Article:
According to the Netherlands Institute for Social Research (SCP, 2019), three quarters of the Dutch population experience an increase in disagreement on social issues. Although this research does not show that (negative) polarisation has actually increased, people feel that contrasts are becoming more pronounced. The major concern is that people’s feelings may cause groups to become increasingly harsh towards each other, resulting in a loss of nuance and rise in aggression.
"The goal of the Bubble Games consortium is to narrow the gap between opposing groups and bring back nuance, tolerance and empathy in debates on social issues."
The goal of the Bubble Games consortium is to narrow the gap between opposing groups and bring back nuance, tolerance and empathy in debates on social issues. We believe, and previous projects indicate, that using Virtual Reality (VR) can help create - or bring back - understanding between opposing groups. VR offers the opportunity to walk a mile in someone else’s shoes, see what the other sees, hear what the other hears, and hopefully, feel what the other feels. This change of perspective could be the first step people take to come closer together.
In the Bubble Games project, predecessor of our current project, a group of researchers, (social) designers, IT-engineers and municipality employees worked closely together on a case in Meerhoven, a residential district in Eindhoven. This diverse combination of expertise proved to be very effective to tackle the issues between two groups of Meerhoven residents. (Social) designers understand how to work with different stakeholders and use creative techniques to come up with innovative and, most importantly, fitting solutions. Employees from the municipality of Eindhoven are experts in safety and polarisation, and are very aware of sentiments and (social) issues within the district. IT-engineers are able to transform ideas and concepts into functional prototypes that can then be tested and evaluated by the group of researchers. And last but not least, the actual residents shared their experiences, frustrations, aspirations and needs, providing the project with constant feedback and thus acted as the compass for this project.
The Meerhoven case involved two groups of residents, consisting of young adults using the local shopping centre to meet and hang out, and (older) adults living in the apartments above the shopping centre. The two groups have become increasingly harsh towards each other, with youths loitering about until late in the evening, which the older residents perceive as threatening and a nuisance, causing them to call the police. Having the police coming after them resulted in resistance from the youths, leading to a vicious cycle.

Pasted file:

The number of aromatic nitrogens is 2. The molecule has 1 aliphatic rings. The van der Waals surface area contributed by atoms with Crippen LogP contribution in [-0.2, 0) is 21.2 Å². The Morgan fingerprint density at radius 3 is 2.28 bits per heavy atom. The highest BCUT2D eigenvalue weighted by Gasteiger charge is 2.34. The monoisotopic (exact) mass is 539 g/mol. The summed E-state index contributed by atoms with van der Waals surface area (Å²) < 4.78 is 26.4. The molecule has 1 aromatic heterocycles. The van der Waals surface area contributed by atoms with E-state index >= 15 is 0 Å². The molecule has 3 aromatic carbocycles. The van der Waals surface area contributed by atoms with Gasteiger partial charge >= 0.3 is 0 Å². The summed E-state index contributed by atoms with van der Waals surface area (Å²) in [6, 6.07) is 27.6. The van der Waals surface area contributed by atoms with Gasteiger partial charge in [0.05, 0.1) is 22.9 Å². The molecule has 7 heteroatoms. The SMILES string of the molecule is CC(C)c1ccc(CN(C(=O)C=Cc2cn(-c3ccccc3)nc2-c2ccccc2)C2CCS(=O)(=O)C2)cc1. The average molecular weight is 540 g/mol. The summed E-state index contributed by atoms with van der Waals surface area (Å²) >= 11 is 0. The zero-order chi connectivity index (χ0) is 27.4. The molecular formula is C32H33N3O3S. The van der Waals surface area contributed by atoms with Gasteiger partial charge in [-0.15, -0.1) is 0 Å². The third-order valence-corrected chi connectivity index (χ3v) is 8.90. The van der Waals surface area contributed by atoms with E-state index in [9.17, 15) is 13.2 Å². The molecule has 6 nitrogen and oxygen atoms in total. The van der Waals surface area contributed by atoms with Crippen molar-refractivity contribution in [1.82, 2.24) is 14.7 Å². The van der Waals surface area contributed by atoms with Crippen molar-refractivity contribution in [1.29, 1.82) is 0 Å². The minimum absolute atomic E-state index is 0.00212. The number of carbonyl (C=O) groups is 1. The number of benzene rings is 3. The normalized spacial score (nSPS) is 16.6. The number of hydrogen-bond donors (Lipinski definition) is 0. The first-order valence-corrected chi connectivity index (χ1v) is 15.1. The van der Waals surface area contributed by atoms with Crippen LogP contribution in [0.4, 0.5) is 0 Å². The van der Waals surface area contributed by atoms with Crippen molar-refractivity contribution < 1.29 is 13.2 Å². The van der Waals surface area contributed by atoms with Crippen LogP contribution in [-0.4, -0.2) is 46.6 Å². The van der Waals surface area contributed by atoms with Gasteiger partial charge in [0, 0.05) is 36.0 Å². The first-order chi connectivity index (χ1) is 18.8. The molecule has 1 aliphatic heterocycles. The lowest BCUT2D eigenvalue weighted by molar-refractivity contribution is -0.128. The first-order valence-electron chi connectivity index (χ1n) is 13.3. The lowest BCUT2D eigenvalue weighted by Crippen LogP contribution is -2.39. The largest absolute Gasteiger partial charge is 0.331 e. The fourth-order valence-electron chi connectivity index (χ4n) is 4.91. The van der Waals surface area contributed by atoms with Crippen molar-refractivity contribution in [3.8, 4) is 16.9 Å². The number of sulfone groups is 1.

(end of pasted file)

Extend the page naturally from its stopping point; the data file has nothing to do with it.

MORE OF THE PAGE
An experiment involving VR and a design intervention was developed, context-specific to Meerhoven. This design intervention was inspired by Meet the Soldier (n.d.) and Brandsma (2021), and consisted of three specific steps:
- Help the opposing groups to understand and empathise with each other using VR and 360 degree videos;
- Offer them a design challenge to collaboratively improve their neighbourhood, and;
- Let them present their ideas to an independent authority, (e.g. the mayor), who can provide the group with positive feedback and reinforce the feeling of having contributed positively, together, to their shared neighbourhood.
The experiment showed that this intervention offered a solution for this specific use case, in that participants grew more empathy towards each other (Sleeswijk Visser & Drost, 2022). However, it has also become clear that this intervention is not easily transferable to other contexts: the solution was too case-specific and the cost of development was (unrealistically) high.
Our current project aims to use the knowledge and insights gained to design, develop and evaluate a more generic, accessible and more affordable (hence ‘pocketsize’) tool to bring opposing groups in society closer together. The research question for this project is: How can an accessible and adaptive tool based on virtual or augmented reality be developed to bring groups with divergent, potentially conflicting and polarising views closer together?
In this design-oriented, multidisciplinary research project, design thinking is used to design, develop and evaluate a new, pocketsize tool that is rooted in theory, designed in co-creation, and evaluated in practice.
"With our newly started project, we aim to design and evaluate a cost-effective tool, as well as contribute to improved social dynamics in this district."
Throughout the project, residents of the district Doornakkers in Eindhoven and other relevant parties, such as local police and youth organisations, will participate. Doornakkers is a district in Eindhoven that is undergoing a transition with new houses being built that are mainly occupied by expats. According to the area coordinator of Doornakkers (R. Deelen, personal communication, 2 September 2022) many of the original residents dislike this transition, which emphasises the gap between rich and poor. This results in rising aggression and vandalism. Furthermore, there seems to be a tendency towards right-wing extremism within this district. Especially local youth have been disrupting public order over the past few years, leading to several arrests and emergency regulations. With our newly started project, we aim to design and evaluate a cost-effective tool, as well as contribute to improved social dynamics in this district.